(© AP Images)
By 2050, the world will get most of its electricity from renewable sources, like the sun and wind, and no longer rely on polluting fossil energy that contributes to climate change.
That bold prediction comes from Angelina Galiteva, who knows a lot about energy. She has played a central role in California’s efforts to accelerate renewable energy use. In her second term on the California Independent System Operator’s board — appointed by Governor Jerry Brown — she helps oversee statewide access to the electricity grid. Galiteva is founder and president of NEOptions Inc., a renewable energy technology design and development firm, and she founded the nonprofit Renewables 100 Policy Institute. She also chairs the World Council for Renewable Energy. Earlier in her career she worked for the New York Power Authority on renewable energy and air quality issues.
So she has seen renewables develop from niche technologies to being vital to the regular electricity supply in many parts of the world. “We are beyond the tipping point, and growth in the renewables sector will continue at a rapid pace,” she says.
Implementing California’s ambitious low-emissions goals
California, already a leader in cutting greenhouse gas emissions, has gone even farther with a new law enacted by the state legislature last August that mandates emissions be cut to 80 percent below 1990 levels by 2050.
To meet that goal, Galiteva says, “we need to be at high levels of renewables in all sectors, including electricity, fuels — heating, cooling, industry — and transportation.” And it will be done by increasing reliance on renewable energy resources such as solar and wind power.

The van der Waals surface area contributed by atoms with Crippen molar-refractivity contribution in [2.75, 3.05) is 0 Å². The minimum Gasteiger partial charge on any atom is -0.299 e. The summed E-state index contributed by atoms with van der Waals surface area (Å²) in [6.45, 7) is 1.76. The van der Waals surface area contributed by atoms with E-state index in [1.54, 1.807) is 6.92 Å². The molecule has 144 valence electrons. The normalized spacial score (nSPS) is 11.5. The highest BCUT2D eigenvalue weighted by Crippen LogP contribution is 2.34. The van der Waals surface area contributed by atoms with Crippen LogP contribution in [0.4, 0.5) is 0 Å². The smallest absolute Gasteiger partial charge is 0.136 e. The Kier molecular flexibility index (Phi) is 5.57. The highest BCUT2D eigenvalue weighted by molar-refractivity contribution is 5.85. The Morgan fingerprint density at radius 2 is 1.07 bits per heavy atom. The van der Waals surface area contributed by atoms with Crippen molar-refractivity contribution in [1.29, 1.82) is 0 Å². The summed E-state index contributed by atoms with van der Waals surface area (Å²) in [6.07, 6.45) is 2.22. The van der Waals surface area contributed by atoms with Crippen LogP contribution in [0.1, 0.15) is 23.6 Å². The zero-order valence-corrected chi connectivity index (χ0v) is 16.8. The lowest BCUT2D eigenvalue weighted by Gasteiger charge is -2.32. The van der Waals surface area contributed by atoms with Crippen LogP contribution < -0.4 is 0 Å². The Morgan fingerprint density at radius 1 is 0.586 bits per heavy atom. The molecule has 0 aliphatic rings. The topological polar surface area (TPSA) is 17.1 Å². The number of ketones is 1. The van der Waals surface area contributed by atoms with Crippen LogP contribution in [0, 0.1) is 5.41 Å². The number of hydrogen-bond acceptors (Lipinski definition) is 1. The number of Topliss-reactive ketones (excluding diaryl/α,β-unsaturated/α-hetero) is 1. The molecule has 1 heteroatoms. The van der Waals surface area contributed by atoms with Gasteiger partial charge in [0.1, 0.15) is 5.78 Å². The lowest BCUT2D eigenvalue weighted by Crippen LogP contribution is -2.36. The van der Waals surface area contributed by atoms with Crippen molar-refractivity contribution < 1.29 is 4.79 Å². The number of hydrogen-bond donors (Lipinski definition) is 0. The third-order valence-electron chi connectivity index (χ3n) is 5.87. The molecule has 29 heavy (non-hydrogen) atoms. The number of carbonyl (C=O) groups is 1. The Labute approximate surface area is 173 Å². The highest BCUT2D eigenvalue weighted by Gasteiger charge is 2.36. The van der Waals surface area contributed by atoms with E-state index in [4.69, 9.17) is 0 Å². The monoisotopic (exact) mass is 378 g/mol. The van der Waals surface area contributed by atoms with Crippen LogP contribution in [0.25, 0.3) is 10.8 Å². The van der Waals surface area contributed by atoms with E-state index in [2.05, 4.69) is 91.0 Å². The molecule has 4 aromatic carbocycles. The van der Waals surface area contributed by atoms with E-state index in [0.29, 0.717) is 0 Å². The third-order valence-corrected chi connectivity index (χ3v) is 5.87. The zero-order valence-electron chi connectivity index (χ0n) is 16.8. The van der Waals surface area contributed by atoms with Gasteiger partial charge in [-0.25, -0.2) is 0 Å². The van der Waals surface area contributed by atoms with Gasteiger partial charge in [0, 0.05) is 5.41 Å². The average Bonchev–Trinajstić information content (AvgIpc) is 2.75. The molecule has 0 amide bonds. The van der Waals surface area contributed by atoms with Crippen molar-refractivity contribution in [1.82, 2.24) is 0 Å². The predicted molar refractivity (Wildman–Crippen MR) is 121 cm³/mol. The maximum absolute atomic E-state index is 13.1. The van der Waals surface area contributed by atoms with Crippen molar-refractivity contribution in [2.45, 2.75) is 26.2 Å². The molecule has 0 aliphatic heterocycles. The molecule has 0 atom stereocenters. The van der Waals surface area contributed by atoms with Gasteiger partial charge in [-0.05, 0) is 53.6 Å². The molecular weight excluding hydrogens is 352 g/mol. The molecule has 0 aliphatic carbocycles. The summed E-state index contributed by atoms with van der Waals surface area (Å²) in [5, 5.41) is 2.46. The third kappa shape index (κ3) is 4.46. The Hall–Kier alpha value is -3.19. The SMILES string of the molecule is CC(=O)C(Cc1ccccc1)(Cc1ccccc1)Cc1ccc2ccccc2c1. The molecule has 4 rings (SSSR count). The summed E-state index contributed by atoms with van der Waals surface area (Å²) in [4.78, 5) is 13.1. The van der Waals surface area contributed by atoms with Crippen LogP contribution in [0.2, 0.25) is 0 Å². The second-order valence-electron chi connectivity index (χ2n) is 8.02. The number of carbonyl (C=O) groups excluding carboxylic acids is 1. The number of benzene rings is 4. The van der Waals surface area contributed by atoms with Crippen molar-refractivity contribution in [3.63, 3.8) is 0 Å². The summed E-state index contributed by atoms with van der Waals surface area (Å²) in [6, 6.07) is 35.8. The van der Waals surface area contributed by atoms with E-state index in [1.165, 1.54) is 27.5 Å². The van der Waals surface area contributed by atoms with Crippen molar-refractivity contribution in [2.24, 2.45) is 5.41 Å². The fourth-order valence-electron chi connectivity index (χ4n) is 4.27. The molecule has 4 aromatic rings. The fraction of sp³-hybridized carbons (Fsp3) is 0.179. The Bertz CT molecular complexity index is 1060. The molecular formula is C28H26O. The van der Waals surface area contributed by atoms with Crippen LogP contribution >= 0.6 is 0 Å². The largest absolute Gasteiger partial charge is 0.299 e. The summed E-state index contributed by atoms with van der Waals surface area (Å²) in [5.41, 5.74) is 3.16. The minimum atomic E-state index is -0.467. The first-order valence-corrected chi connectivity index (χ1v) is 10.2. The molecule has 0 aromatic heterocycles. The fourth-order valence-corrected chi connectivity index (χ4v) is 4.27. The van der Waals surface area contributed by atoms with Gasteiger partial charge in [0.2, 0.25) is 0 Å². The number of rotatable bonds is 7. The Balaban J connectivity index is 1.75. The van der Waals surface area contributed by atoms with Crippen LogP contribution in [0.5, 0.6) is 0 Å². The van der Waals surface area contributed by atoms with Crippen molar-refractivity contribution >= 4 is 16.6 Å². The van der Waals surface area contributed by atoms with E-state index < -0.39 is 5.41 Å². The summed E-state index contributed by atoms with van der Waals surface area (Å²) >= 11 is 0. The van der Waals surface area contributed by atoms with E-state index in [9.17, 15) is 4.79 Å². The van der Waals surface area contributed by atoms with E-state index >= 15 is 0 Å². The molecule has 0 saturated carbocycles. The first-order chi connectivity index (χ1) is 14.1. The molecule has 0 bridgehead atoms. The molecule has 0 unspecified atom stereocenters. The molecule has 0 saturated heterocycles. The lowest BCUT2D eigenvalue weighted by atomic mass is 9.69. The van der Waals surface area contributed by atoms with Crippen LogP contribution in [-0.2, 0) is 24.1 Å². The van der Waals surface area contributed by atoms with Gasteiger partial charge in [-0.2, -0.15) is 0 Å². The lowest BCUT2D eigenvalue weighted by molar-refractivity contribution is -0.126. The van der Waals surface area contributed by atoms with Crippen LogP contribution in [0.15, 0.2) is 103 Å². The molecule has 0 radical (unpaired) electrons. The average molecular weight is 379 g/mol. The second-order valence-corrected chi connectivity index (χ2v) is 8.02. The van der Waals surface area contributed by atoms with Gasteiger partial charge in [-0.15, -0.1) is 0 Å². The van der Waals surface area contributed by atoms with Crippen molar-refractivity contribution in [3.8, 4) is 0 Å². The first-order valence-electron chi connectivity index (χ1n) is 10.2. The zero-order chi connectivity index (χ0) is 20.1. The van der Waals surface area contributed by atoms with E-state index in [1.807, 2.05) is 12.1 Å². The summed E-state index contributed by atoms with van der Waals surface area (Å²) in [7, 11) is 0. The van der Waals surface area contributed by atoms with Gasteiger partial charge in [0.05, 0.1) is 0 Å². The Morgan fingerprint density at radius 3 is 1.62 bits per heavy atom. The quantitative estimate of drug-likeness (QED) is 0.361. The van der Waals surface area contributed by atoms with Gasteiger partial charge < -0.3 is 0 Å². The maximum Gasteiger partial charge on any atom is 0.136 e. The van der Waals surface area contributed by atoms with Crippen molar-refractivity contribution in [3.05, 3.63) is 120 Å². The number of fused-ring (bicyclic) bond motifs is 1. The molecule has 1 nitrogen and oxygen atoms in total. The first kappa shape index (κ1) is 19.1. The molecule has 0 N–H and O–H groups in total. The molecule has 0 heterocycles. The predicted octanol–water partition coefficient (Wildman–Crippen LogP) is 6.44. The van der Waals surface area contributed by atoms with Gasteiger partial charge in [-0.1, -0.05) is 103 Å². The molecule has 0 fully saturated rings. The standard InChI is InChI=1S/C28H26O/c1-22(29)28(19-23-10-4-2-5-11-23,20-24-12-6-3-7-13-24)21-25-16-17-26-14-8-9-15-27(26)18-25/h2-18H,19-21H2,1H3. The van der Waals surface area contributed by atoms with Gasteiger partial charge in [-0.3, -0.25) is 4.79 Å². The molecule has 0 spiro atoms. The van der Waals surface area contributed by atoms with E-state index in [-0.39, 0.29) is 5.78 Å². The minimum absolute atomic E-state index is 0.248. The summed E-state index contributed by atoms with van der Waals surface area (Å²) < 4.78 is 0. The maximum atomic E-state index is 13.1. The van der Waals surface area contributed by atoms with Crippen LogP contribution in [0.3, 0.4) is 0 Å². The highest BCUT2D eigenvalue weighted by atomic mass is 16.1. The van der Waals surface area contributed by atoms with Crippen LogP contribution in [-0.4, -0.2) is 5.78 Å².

“What’s becoming increasingly clear, especially here in California, is the fact that the resources we thought were reliable for the longest time are proving to not be as reliable. And solar is saving the day, along with wind power and renewables,” she said.
She cited the San Onofre nuclear power plant, which shut down suddenly in 2012 due to safety concerns and never reopened, and the recent four-month-long natural gas leak in Los Angeles. Efficiency, storage and renewable energy helped make up the shortfall in both instances. Such events are causing the energy industry to rethink its options.
The industry isn’t wasting time taking action. The state’s public utilities commission recently ordered Southern California Edison to step up its integration of distributed energy systems owned by residential and business customers. And the power company just gave Tesla, maker of electric cars and storage batteries, the nod to supply 20 megawatts of energy storage on a fast track. It will be operational by the end of 2016 and will supply power to 2,500 houses for a full day. Other grid-scale energy storage systems are set to follow.
The trend is global
Renewables are now established around the world as mainstream sources of energy, according to the 2016 REN21 Global Status Report. Thanks to more affordable technologies and supportive policies, new markets are opening up around the world.
Galiteva believes distributed energy resources — the sun, wind and other renewable sources — will fuel the future. Electricity generated from small, customer-owned, clean power generators, such as solar panels or wind turbines on homes and businesses, small hydroelectric power or geothermal installations, or farm-waste digesters utilizing biomass for energy will combine with electricity from larger-scale renewable energy generation sites to meet the general power demand close to the consumer.
“The future is renewable, and we are transitioning toward a renewable energy–powered system. The ones who do it efficiently in an optimizing, coordinated fashion are the ones who are going to be the industry leaders,” Galiteva says.